In the back of my mind, I know that this is how it is. I’ve read countless posts from other authors about their failed attempts (I think Sarah Dessen has somewhere in the neighborhood of 13 manuscripts that flopped). But because I have only enough time to write one or two books per year, when I flop, the setback is significant.

I do have hope hope for 2018, though. Last week I turned in a revised draft of my WIP, which I believe has a TON of potential. My agent has already read and loved another manuscript of mine, but that work is taking a backseat to this aforementioned WIP. Additionally, I will now return to a project I started this fall, one that is, hands-down, the most fun I have written. I’m sure it will be a disaster and will need to be revised in a multitude of ways, but that is the process.

For anyone out there reading this with an eye towards how publishing works, this is it. I am much more the norm than the outlier. In fact, I’m pretty damn lucky to be in the position I’m in–to have an agent who is still willing to work with me and nurture my talent, even when I’m stalled out.

It may be entirely cliched, but writing is like life: just because what you did the first time worked, doesn’t mean your second attempt will (or third or fourth or fifth). That’s just something that has to be accepted, and which is why I believe a lot of people get started in writing, but cannot see it through. The demands are extreme and the objectives ever-changing. Like I said, just like life.

I promise to return with updates when I have them. Otherwise, know that Monday through Friday, I’m at this desk from 4 am- 6 am, hoping to turn coffee into readable fiction. As always, thank you for reading my work, and for anticipating whatever’s next.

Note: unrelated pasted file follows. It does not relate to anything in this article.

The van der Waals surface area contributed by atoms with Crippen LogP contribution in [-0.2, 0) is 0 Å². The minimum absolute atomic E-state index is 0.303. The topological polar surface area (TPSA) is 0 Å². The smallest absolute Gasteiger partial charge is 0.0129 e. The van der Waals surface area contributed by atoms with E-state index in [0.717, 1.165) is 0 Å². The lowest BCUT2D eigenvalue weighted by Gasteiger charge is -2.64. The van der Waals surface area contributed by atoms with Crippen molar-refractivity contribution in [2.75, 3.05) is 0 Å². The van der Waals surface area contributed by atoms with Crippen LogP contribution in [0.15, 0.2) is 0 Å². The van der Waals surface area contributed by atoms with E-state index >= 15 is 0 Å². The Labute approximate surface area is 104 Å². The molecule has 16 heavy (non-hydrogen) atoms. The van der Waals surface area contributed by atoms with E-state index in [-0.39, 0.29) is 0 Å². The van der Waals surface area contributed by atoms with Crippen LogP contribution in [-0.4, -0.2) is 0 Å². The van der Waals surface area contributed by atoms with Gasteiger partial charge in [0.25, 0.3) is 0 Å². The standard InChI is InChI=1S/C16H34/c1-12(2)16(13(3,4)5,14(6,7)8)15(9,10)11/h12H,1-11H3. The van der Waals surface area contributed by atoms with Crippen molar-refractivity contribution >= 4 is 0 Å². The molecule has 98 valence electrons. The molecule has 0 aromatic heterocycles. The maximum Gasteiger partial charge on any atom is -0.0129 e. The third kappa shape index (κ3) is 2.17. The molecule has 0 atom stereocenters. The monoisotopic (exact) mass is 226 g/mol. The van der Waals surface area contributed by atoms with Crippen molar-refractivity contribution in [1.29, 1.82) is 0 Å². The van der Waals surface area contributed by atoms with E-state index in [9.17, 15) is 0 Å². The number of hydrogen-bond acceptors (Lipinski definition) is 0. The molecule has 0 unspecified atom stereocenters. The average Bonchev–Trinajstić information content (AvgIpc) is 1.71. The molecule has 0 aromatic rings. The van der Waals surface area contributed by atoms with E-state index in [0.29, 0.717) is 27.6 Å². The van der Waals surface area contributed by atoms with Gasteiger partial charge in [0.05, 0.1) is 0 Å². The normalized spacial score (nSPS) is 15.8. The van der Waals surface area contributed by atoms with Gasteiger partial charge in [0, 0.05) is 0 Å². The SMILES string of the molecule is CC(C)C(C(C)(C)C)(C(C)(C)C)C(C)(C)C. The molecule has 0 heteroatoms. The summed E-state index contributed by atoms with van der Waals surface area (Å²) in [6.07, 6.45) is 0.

On writing about the Subject and not the Story

I’m currently reading Stephen King’s classic, On Writing, for like the twentieth time. If you’ve never read it, and even if you have no writerly aspirations, do so. If you ever want to write for a living, then definitely read it, along with Writing Down the Bones and Bird by Bird and Writing 21st Century Fiction.

Through re-reading King’s advice, I realized what I did wrong with my failed manuscript. I wrote about the subject matter of the story and not the story itself. That may seem like semantics, but the approach in storytelling matters. Instead of spending time with my characters, I asked my characters to spend time focusing on things I wanted them to discuss. Classic mistake.

The characters always guide.  They do what they want based on who they are as people and what motivations drive them. This makes them real, human, flawed, worth reading about.

This was not a pleasurable epiphany, but one I’m glad I had. And I bring it up because I believe in our current climate this type of scenario may happen with other writers and creative individuals. We are so infuriated with our current environment, we want to do something about it with the tools we have, words. But regardless of the skill set of the person wielding any tool, the approach is still everything.

If a carpenter built  “about a house” instead of actually building one, I’m not sure the results would be desirable. Same with writing. It’s perfectly fine to have a mental sense of what the story is about, but that’s only because of the action that’s taking place, the emotions on the page, the push and pull of characters as they move through this life they’re living.

I know you know this. I know I know this, but a little reminder can’t hurt.